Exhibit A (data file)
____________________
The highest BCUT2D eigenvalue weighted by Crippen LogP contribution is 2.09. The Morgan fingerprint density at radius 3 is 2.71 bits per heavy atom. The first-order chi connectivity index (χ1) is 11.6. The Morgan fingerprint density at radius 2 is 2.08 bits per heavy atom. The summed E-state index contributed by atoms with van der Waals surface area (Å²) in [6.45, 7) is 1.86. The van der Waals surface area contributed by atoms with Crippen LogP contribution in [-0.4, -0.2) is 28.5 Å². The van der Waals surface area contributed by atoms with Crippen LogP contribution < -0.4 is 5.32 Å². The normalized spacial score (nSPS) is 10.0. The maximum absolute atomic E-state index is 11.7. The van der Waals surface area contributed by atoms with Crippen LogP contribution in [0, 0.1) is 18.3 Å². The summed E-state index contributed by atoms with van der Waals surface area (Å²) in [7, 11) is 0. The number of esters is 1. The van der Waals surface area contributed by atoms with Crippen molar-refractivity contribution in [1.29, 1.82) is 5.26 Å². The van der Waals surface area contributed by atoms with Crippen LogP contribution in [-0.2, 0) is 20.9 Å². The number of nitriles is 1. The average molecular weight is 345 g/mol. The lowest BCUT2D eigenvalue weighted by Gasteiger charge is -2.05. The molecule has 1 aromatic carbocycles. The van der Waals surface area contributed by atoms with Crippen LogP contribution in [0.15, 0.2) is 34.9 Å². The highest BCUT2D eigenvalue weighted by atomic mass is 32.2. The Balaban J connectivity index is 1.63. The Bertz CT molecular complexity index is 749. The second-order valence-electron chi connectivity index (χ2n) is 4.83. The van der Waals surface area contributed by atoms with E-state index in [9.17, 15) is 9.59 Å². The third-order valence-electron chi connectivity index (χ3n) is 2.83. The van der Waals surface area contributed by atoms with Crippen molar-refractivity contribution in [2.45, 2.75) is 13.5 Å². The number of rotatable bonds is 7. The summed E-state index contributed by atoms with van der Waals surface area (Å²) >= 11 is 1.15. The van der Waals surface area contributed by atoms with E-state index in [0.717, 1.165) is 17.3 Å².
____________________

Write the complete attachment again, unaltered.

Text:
The highest BCUT2D eigenvalue weighted by Crippen LogP contribution is 2.09. The Morgan fingerprint density at radius 3 is 2.71 bits per heavy atom. The first-order chi connectivity index (χ1) is 11.6. The Morgan fingerprint density at radius 2 is 2.08 bits per heavy atom. The summed E-state index contributed by atoms with van der Waals surface area (Å²) in [6.45, 7) is 1.86. The van der Waals surface area contributed by atoms with Crippen LogP contribution in [-0.4, -0.2) is 28.5 Å². The van der Waals surface area contributed by atoms with Crippen LogP contribution < -0.4 is 5.32 Å². The normalized spacial score (nSPS) is 10.0. The maximum absolute atomic E-state index is 11.7. The van der Waals surface area contributed by atoms with Crippen LogP contribution in [0, 0.1) is 18.3 Å². The summed E-state index contributed by atoms with van der Waals surface area (Å²) in [7, 11) is 0. The number of esters is 1. The van der Waals surface area contributed by atoms with Crippen molar-refractivity contribution in [1.29, 1.82) is 5.26 Å². The van der Waals surface area contributed by atoms with Crippen LogP contribution in [-0.2, 0) is 20.9 Å². The number of nitriles is 1. The average molecular weight is 345 g/mol. The lowest BCUT2D eigenvalue weighted by Gasteiger charge is -2.05. The molecule has 1 aromatic carbocycles. The van der Waals surface area contributed by atoms with Crippen LogP contribution in [0.15, 0.2) is 34.9 Å². The highest BCUT2D eigenvalue weighted by atomic mass is 32.2. The Balaban J connectivity index is 1.63. The Bertz CT molecular complexity index is 749. The second-order valence-electron chi connectivity index (χ2n) is 4.83. The van der Waals surface area contributed by atoms with E-state index in [9.17, 15) is 9.59 Å². The third-order valence-electron chi connectivity index (χ3n) is 2.83. The van der Waals surface area contributed by atoms with Crippen molar-refractivity contribution in [2.45, 2.75) is 13.5 Å². The number of rotatable bonds is 7. The summed E-state index contributed by atoms with van der Waals surface area (Å²) >= 11 is 1.15. The van der Waals surface area contributed by atoms with E-state index in [0.717, 1.165) is 17.3 Å².